WASHINGTON (CNS) — In separate actions the Maryland Catholic Conference and Bishop Blase J. Cupich of Rapid City, S.D., have called for an end to the death penalty in their states. Both states currently face a de facto moratorium on executions because of legal difficulties over the use of lethal injection to carry it out. Maryland Catholic Conference executive director Richard J. Dowling Jan. 25 urged the state’s General Assembly to adopt legislation that would substitute life imprisonment without parole for all crimes currently punishable by death in Maryland. The conference is the public policy agency of the bishops of Maryland. “Most Marylanders are ready for repeal” of capital punishment, Dowling said in a one-page statement that noted the Catholic Church “has long been a leader on this issue.” Bishop Cupich appealed for the abolition of the death penalty in South Dakota in a two-page article in the Jan. 29 issue of America, a New York-based national Catholic magazine. He linked the issue to the state’s efforts last year to ban abortion except to save the mother’s life.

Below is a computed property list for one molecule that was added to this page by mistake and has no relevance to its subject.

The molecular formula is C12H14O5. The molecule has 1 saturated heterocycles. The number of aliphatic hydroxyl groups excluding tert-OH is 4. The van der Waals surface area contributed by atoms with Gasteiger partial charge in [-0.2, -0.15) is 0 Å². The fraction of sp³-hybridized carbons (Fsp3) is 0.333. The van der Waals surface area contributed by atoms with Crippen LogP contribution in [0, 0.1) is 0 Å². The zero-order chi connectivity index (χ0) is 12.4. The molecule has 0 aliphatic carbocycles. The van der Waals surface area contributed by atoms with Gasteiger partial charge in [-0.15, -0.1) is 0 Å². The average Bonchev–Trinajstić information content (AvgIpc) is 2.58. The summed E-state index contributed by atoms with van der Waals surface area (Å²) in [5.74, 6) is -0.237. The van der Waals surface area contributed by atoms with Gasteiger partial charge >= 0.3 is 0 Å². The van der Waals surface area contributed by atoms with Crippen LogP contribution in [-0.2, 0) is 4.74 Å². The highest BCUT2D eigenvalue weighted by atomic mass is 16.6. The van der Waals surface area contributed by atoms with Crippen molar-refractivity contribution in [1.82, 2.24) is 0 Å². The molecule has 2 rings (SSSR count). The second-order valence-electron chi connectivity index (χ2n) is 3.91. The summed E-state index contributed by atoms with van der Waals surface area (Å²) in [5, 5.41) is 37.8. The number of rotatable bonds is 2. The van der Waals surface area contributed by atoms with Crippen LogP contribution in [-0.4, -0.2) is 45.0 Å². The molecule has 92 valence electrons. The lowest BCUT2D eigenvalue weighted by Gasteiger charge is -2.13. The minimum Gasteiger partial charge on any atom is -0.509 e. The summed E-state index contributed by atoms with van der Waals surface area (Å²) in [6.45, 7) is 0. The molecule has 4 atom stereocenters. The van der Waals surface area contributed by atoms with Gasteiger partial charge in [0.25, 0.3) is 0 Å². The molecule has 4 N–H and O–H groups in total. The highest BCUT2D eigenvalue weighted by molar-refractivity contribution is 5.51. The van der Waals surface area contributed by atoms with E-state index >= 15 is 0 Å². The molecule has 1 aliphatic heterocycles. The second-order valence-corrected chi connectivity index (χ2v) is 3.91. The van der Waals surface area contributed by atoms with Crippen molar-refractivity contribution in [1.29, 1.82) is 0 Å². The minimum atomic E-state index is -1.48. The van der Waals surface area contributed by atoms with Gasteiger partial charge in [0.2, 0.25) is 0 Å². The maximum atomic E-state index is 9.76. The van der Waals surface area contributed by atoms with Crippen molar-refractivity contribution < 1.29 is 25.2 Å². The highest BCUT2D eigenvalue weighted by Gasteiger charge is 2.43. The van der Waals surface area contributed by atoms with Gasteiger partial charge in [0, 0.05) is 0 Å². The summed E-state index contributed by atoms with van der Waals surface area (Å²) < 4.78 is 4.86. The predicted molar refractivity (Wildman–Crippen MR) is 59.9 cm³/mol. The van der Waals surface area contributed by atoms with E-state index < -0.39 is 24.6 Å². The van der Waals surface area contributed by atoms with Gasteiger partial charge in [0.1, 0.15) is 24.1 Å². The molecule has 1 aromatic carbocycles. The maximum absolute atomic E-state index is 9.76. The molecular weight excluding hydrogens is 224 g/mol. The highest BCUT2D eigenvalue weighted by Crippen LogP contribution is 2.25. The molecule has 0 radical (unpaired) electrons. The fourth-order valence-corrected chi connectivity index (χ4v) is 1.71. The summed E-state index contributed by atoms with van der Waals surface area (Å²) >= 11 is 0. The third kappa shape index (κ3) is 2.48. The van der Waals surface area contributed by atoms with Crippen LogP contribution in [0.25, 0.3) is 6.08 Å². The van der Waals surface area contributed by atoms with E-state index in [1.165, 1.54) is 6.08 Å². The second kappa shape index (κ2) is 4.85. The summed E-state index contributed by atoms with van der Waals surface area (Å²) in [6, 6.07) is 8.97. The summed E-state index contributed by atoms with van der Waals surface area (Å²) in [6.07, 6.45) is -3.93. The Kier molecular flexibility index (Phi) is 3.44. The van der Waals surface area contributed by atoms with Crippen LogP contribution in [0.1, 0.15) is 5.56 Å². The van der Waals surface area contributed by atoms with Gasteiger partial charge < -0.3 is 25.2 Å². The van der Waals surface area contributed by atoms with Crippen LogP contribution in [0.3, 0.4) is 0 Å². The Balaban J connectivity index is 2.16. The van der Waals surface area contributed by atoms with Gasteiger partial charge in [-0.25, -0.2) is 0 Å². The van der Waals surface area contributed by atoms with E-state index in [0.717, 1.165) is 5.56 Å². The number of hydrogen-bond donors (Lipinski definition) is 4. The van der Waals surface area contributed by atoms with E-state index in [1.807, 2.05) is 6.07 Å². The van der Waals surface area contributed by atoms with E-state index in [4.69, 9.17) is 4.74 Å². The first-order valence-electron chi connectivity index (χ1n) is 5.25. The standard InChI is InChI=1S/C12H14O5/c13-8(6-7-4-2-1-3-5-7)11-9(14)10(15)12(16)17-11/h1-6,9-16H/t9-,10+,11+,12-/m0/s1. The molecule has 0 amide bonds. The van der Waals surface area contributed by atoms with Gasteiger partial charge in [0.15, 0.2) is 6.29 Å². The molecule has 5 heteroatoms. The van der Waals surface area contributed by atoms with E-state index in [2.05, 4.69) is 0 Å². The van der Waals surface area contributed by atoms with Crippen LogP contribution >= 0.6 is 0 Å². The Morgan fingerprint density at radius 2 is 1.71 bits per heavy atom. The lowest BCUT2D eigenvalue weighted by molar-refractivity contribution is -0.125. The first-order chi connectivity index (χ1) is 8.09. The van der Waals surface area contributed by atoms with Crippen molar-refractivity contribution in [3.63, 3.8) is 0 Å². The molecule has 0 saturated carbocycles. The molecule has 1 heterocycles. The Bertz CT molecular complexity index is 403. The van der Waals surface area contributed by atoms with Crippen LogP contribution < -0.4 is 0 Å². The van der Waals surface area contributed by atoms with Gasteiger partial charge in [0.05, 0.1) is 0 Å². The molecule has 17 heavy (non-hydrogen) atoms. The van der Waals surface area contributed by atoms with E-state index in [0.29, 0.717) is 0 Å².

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Financial mismanagement cited in pastor’s removal
BRIDGEPORT, Conn. (CNS) — Bishop William E. Lori of Bridgeport cited persistent “financial mismanagement” as the reason he asked for and accepted the resignation of Father Michael R. Moynihan, 54, as pastor of St. Michael the Archangel Parish and St. Timothy Chapel in Greenwich. Speaking at all Masses at the two churches the weekend of Jan. 20-21, Bishop Lori told parishioners that more than $500,000 in expenditures by the priest from a secret parish bank account “have proven difficult to support” with any evidence of what the money was used for. He praised Father Moynihan’s 14 years of “dedicated, pastoral love” as a pastor in Greenwich, but said the financial mismanagement was severe and continued after warnings from the diocese. “Despite all his talents and priestly generosity, Father Michael was simply unable or unwilling to lead the parish to a new day of financial accountability and transparency,” he said.